LONDON - The crackdown on corruption in Saudi Arabia led by Crown Prince Mohammed bin Salman has expanded to several members of the royal family, engulfing some of the richest and most powerful men in the Middle East. Many of them are major global investors and the economic fallout could extend well beyond the shifting political sands of Saudi Arabia.
Diplomats and global investors flocked to Riyadh's Ritz Carlton hotel a fortnight ago to hear the crown prince sell his dream of a new $500-billion mega-city in the Saudi kingdom, powered solely by renewable energy, a big shift away from the country's fossil fuel economy.
Secretly recorded video footage taken this week shows mattresses and blankets covering the floors of the ornate conference rooms of The Ritz Carlton hotel, which is being used as a holding pen for dozens of arrested Royal Family members and businessmen.
"To publicly humiliate and start to release details of alleged wrongdoing by members of the Royal Family and their allies in media and business is a totally new style of politics for the Al Saud family," Gulf analyst Jane Kinninmont of Chatham House. "It seems though Mohammed Bin Salman is betting that it's going to be very popular with the public."
Business establishment involved
Among those arrested is one of the world's richest men, Prince Alwaleed bin Talal, often dubbed the Warren Buffet of the Middle East.
He is a major shareholder in giant corporations like Twitter, Apple, and Citigroup. His arrest will likely spook business partners in the West "who saw him as someone who they had done their due diligence on, and who they could safely do business with. So, this will lead many to wonder, 'Are their Saudi partners safe?'" said Kinninmont.
There also are lingering questions about how far back the corruption probe will stretch. In 2010 British defense firm BAE systems pleaded guilty in a U.S. court to false accounting on a fighter jet contract worth tens of billions of dollars, a deal known as al Yamamah. But a probe by Britain's Serious Fraud Office was quashed under political pressure from London and Riyadh.
"Will old big corruption cases like the al Yamamah case for example be reopened, and cause embarrassment to prominent Western companies?" asks Kinninmont.
WATCH: Growing Fears Over Spillover From Saudi Corruption Crackdown
Possible power grab
Many see the purge as part of the 32-year-old crown prince's efforts to consolidate power. The former head of the National Guard, Prince Miteb bin Abdullah was among those detained and dismissed from his post.
"Mohammed bin Salman has brought first the defense ministry, then lately the counterterrorism and domestic intelligence services under his oversight, and the national guard is kind of the one force remaining outside of that," said Graham Griffiths of security analysts Control Risks.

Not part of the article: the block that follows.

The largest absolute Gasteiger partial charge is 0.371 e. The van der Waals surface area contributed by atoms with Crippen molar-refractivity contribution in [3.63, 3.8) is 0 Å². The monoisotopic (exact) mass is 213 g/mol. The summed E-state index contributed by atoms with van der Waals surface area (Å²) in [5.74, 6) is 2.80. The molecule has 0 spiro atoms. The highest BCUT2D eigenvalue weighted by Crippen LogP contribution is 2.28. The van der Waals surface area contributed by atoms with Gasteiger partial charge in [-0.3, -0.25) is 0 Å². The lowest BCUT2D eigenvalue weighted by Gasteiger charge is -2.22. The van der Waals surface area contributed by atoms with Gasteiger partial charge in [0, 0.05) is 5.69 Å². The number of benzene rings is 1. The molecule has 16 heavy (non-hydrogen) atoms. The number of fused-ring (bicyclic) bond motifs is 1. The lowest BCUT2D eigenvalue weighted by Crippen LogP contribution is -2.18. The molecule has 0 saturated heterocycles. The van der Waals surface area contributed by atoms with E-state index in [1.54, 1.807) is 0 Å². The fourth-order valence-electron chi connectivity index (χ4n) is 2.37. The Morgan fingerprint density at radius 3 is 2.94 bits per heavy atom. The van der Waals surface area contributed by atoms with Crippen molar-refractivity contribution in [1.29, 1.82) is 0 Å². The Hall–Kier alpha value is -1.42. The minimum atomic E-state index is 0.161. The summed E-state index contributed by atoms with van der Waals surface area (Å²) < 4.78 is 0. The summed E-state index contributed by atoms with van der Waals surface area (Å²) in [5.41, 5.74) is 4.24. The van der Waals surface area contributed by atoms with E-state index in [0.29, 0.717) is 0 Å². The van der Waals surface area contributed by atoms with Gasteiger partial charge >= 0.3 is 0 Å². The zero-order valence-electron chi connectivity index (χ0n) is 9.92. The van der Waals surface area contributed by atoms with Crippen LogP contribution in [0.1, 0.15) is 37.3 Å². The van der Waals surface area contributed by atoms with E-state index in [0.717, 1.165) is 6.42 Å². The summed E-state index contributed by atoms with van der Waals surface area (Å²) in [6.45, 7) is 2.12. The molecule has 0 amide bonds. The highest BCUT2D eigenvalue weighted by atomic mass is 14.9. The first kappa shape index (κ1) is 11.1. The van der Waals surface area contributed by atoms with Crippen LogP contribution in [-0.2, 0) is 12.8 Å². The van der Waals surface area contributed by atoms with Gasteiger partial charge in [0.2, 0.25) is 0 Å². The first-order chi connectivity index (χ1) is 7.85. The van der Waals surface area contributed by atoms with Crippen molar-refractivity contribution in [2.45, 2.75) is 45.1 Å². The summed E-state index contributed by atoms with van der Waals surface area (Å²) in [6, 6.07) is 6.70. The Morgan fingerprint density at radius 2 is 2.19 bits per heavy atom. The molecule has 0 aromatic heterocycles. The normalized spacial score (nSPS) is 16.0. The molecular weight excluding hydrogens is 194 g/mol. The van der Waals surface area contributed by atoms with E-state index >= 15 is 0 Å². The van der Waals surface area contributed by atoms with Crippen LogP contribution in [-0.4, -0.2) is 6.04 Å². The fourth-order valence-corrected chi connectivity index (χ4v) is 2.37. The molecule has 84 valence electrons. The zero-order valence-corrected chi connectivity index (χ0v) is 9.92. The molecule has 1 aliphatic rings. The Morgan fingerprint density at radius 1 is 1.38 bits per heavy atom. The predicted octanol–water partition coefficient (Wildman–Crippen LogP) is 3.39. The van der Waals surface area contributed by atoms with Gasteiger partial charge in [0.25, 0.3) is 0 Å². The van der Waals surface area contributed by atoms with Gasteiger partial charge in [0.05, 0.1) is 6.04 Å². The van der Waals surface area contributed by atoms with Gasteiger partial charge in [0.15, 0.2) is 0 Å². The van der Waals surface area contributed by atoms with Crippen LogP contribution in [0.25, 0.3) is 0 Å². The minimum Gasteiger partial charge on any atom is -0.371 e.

Bin Salman has framed the crackdown as part of sweeping economic and social reforms under his so-called "2030 vision." Low oil prices have created a predicted 2017 budget deficit of $52 billion, which is about eight percent of GDP. Analysts say the costs of sustaining the royal family, and the largesse of the state, are no longer affordable.
"Economic growth is very weak and there is a change in the economy of the kingdom from being an oil economy into an investing economy," said independent Lebanese economist Ghazi Wazni. "And some of the main principles of the investing economy are transparency, clarity, good governance and countering corruption."
The U.S. State Department has urged Riyadh to ensure the crackdown is "fair and transparent. "President Donald Trump has praised the crown prince on Twitter, saying corrupt officials had been "milking their country for years."
"It appears that he has really bought in to Mohammed bin Salman as somebody who is business focused, who is against extremism, and who will lift Saudi Arabia into a more modern world," said analyst Kinninmont. "But yes, of course there will be many concerns within the U.S. Foreign Service and the military about the unpredictability that exists currently."
That unpredictability is engulfing the region. Sunni-led Saudi Arabia remains at war with Shi'ite Houthi rebels in Yemen, who appear to have successfully fired a ballistic missile that nearly reached Riyadh airport Saturday.
Meanwhile, it's unclear whether the United States will continue to support the Iran nuclear deal, as Congress decides whether to demand further concessions.
Analysts fear instability in both Tehran and Riyadh could exacerbate their longstanding rivalry.